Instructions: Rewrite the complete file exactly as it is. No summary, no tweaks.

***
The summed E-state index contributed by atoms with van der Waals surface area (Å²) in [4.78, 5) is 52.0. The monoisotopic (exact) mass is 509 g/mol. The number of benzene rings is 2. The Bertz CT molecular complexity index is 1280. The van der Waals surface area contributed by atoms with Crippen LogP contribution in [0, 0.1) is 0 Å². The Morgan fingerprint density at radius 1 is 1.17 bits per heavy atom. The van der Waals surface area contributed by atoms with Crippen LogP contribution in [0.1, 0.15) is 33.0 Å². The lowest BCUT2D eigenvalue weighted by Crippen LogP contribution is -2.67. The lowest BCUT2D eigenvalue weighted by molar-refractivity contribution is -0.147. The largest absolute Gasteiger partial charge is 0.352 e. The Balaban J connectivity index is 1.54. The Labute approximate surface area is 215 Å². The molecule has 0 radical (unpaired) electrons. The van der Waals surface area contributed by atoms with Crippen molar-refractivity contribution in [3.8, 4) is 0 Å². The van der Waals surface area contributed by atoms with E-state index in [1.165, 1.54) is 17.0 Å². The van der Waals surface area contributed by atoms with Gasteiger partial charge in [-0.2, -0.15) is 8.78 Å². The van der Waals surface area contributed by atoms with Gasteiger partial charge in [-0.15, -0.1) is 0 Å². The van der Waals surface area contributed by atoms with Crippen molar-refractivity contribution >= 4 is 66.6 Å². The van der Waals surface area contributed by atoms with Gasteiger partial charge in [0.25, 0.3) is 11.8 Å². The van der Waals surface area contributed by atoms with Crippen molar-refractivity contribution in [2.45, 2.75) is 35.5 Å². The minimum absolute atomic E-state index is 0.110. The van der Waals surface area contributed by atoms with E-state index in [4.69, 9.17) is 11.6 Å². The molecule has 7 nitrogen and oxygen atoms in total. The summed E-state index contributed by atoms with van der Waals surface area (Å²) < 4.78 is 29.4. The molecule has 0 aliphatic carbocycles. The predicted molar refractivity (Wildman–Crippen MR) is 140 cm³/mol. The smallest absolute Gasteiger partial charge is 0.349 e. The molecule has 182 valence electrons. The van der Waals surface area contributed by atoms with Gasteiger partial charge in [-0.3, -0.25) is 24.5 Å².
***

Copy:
The summed E-state index contributed by atoms with van der Waals surface area (Å²) in [4.78, 5) is 52.0. The monoisotopic (exact) mass is 509 g/mol. The number of benzene rings is 2. The Bertz CT molecular complexity index is 1280. The van der Waals surface area contributed by atoms with Crippen LogP contribution in [0, 0.1) is 0 Å². The Morgan fingerprint density at radius 1 is 1.17 bits per heavy atom. The van der Waals surface area contributed by atoms with Crippen LogP contribution in [0.1, 0.15) is 33.0 Å². The lowest BCUT2D eigenvalue weighted by Crippen LogP contribution is -2.67. The lowest BCUT2D eigenvalue weighted by molar-refractivity contribution is -0.147. The largest absolute Gasteiger partial charge is 0.352 e. The Balaban J connectivity index is 1.54. The Labute approximate surface area is 215 Å². The molecule has 0 radical (unpaired) electrons. The van der Waals surface area contributed by atoms with Crippen molar-refractivity contribution in [3.8, 4) is 0 Å². The van der Waals surface area contributed by atoms with E-state index in [1.165, 1.54) is 17.0 Å². The van der Waals surface area contributed by atoms with Gasteiger partial charge in [-0.2, -0.15) is 8.78 Å². The van der Waals surface area contributed by atoms with Gasteiger partial charge in [-0.15, -0.1) is 0 Å². The van der Waals surface area contributed by atoms with Crippen molar-refractivity contribution >= 4 is 66.6 Å². The van der Waals surface area contributed by atoms with Gasteiger partial charge in [0.25, 0.3) is 11.8 Å². The van der Waals surface area contributed by atoms with Crippen molar-refractivity contribution in [2.45, 2.75) is 35.5 Å². The minimum absolute atomic E-state index is 0.110. The van der Waals surface area contributed by atoms with E-state index in [4.69, 9.17) is 11.6 Å². The molecule has 7 nitrogen and oxygen atoms in total. The summed E-state index contributed by atoms with van der Waals surface area (Å²) < 4.78 is 29.4. The molecule has 0 aliphatic carbocycles. The predicted molar refractivity (Wildman–Crippen MR) is 140 cm³/mol. The smallest absolute Gasteiger partial charge is 0.349 e. The molecule has 182 valence electrons. The van der Waals surface area contributed by atoms with Gasteiger partial charge in [-0.3, -0.25) is 24.5 Å².